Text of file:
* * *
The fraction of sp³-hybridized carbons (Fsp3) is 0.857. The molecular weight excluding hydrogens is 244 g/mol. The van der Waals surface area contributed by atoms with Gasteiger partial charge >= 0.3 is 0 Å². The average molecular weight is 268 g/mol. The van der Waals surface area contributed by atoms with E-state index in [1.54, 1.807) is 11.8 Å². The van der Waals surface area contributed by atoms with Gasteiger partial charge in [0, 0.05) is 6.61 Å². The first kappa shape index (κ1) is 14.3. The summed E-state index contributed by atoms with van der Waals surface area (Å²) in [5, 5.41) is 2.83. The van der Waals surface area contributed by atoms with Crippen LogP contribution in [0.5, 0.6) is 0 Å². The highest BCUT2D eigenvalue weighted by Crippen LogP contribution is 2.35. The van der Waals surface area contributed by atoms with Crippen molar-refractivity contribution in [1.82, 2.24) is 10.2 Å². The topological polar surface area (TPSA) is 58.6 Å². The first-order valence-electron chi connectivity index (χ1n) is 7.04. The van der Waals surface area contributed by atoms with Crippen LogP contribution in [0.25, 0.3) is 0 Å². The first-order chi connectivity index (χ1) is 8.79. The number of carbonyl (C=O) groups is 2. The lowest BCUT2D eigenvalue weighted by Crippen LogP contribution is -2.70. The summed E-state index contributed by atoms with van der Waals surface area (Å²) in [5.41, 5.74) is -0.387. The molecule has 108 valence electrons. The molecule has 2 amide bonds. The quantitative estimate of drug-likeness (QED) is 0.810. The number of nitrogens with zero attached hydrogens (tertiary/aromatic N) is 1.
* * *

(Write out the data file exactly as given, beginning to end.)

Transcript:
The fraction of sp³-hybridized carbons (Fsp3) is 0.857. The molecular weight excluding hydrogens is 244 g/mol. The van der Waals surface area contributed by atoms with Gasteiger partial charge >= 0.3 is 0 Å². The average molecular weight is 268 g/mol. The van der Waals surface area contributed by atoms with E-state index in [1.54, 1.807) is 11.8 Å². The van der Waals surface area contributed by atoms with Gasteiger partial charge in [0, 0.05) is 6.61 Å². The first kappa shape index (κ1) is 14.3. The summed E-state index contributed by atoms with van der Waals surface area (Å²) in [5, 5.41) is 2.83. The van der Waals surface area contributed by atoms with Crippen LogP contribution in [0.5, 0.6) is 0 Å². The highest BCUT2D eigenvalue weighted by Crippen LogP contribution is 2.35. The van der Waals surface area contributed by atoms with Crippen molar-refractivity contribution in [1.82, 2.24) is 10.2 Å². The topological polar surface area (TPSA) is 58.6 Å². The first-order valence-electron chi connectivity index (χ1n) is 7.04. The van der Waals surface area contributed by atoms with Crippen LogP contribution in [0.25, 0.3) is 0 Å². The first-order chi connectivity index (χ1) is 8.79. The number of carbonyl (C=O) groups is 2. The lowest BCUT2D eigenvalue weighted by Crippen LogP contribution is -2.70. The summed E-state index contributed by atoms with van der Waals surface area (Å²) in [5.41, 5.74) is -0.387. The molecule has 108 valence electrons. The molecule has 2 amide bonds. The quantitative estimate of drug-likeness (QED) is 0.810. The number of nitrogens with zero attached hydrogens (tertiary/aromatic N) is 1.